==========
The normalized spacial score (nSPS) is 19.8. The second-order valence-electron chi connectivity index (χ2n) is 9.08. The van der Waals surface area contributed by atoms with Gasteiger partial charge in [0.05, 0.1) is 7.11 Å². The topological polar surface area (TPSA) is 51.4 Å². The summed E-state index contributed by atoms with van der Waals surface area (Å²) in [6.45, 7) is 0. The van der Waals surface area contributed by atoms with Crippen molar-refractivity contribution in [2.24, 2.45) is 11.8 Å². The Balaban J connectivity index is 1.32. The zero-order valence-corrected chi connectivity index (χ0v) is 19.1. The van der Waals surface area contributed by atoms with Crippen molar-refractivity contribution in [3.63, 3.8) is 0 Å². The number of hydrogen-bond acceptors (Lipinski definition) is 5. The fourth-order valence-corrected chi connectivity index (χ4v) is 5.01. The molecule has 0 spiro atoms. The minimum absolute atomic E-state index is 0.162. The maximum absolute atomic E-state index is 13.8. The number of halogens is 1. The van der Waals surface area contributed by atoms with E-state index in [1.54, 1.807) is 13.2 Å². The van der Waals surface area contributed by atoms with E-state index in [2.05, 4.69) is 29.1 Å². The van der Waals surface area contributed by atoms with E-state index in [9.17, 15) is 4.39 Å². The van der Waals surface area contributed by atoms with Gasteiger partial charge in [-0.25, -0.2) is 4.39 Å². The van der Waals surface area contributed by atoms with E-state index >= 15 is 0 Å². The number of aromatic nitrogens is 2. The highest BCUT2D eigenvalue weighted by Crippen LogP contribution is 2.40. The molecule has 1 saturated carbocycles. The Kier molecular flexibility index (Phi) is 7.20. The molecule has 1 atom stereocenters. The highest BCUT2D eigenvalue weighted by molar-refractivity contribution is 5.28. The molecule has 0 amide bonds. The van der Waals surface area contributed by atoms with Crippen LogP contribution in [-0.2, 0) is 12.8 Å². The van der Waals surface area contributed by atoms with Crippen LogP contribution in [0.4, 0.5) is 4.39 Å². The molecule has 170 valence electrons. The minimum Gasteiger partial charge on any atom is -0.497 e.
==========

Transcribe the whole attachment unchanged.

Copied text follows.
The normalized spacial score (nSPS) is 19.8. The second-order valence-electron chi connectivity index (χ2n) is 9.08. The van der Waals surface area contributed by atoms with Gasteiger partial charge in [0.05, 0.1) is 7.11 Å². The topological polar surface area (TPSA) is 51.4 Å². The summed E-state index contributed by atoms with van der Waals surface area (Å²) in [6.45, 7) is 0. The van der Waals surface area contributed by atoms with Crippen molar-refractivity contribution in [2.24, 2.45) is 11.8 Å². The Balaban J connectivity index is 1.32. The zero-order valence-corrected chi connectivity index (χ0v) is 19.1. The van der Waals surface area contributed by atoms with Crippen molar-refractivity contribution in [3.63, 3.8) is 0 Å². The number of hydrogen-bond acceptors (Lipinski definition) is 5. The fourth-order valence-corrected chi connectivity index (χ4v) is 5.01. The molecule has 0 spiro atoms. The minimum absolute atomic E-state index is 0.162. The maximum absolute atomic E-state index is 13.8. The number of halogens is 1. The van der Waals surface area contributed by atoms with E-state index in [1.54, 1.807) is 13.2 Å². The van der Waals surface area contributed by atoms with E-state index in [2.05, 4.69) is 29.1 Å². The van der Waals surface area contributed by atoms with E-state index in [9.17, 15) is 4.39 Å². The van der Waals surface area contributed by atoms with Gasteiger partial charge in [-0.25, -0.2) is 4.39 Å². The van der Waals surface area contributed by atoms with E-state index >= 15 is 0 Å². The number of aromatic nitrogens is 2. The highest BCUT2D eigenvalue weighted by Crippen LogP contribution is 2.40. The molecule has 1 saturated carbocycles. The Kier molecular flexibility index (Phi) is 7.20. The molecule has 1 atom stereocenters. The highest BCUT2D eigenvalue weighted by molar-refractivity contribution is 5.28. The molecule has 0 amide bonds. The van der Waals surface area contributed by atoms with Crippen LogP contribution in [-0.2, 0) is 12.8 Å². The van der Waals surface area contributed by atoms with Crippen LogP contribution in [0.4, 0.5) is 4.39 Å². The molecule has 170 valence electrons. The minimum Gasteiger partial charge on any atom is -0.497 e.